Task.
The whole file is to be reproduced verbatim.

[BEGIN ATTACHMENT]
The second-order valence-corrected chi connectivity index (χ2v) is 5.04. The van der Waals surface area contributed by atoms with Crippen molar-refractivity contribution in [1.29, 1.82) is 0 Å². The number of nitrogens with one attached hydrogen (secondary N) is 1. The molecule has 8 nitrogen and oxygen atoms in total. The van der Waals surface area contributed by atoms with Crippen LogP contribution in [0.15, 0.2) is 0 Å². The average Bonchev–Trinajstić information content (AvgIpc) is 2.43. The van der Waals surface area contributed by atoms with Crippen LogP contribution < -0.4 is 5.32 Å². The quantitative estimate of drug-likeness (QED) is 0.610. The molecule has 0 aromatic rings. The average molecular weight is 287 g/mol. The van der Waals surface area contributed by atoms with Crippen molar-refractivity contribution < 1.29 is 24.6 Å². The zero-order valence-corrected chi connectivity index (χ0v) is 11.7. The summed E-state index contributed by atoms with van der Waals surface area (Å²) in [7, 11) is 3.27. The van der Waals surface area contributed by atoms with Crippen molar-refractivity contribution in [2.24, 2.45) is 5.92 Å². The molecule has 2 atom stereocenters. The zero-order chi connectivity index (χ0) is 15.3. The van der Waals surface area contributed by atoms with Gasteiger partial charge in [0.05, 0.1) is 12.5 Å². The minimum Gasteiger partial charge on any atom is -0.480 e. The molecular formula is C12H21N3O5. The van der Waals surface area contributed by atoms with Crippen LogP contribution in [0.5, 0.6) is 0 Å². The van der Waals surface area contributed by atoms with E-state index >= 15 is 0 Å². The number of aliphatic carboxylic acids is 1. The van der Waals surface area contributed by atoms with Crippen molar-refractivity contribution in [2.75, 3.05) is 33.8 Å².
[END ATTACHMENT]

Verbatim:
The second-order valence-corrected chi connectivity index (χ2v) is 5.04. The van der Waals surface area contributed by atoms with Crippen molar-refractivity contribution in [1.29, 1.82) is 0 Å². The number of nitrogens with one attached hydrogen (secondary N) is 1. The molecule has 8 nitrogen and oxygen atoms in total. The van der Waals surface area contributed by atoms with Crippen LogP contribution in [0.15, 0.2) is 0 Å². The average Bonchev–Trinajstić information content (AvgIpc) is 2.43. The van der Waals surface area contributed by atoms with Crippen LogP contribution < -0.4 is 5.32 Å². The quantitative estimate of drug-likeness (QED) is 0.610. The molecule has 0 aromatic rings. The average molecular weight is 287 g/mol. The van der Waals surface area contributed by atoms with Crippen molar-refractivity contribution < 1.29 is 24.6 Å². The zero-order valence-corrected chi connectivity index (χ0v) is 11.7. The summed E-state index contributed by atoms with van der Waals surface area (Å²) in [7, 11) is 3.27. The van der Waals surface area contributed by atoms with Crippen molar-refractivity contribution in [2.24, 2.45) is 5.92 Å². The molecule has 2 atom stereocenters. The zero-order chi connectivity index (χ0) is 15.3. The van der Waals surface area contributed by atoms with Gasteiger partial charge in [0.05, 0.1) is 12.5 Å². The minimum Gasteiger partial charge on any atom is -0.480 e. The molecular formula is C12H21N3O5. The van der Waals surface area contributed by atoms with Crippen LogP contribution in [0.5, 0.6) is 0 Å². The van der Waals surface area contributed by atoms with E-state index >= 15 is 0 Å². The number of aliphatic carboxylic acids is 1. The van der Waals surface area contributed by atoms with Crippen molar-refractivity contribution in [2.75, 3.05) is 33.8 Å².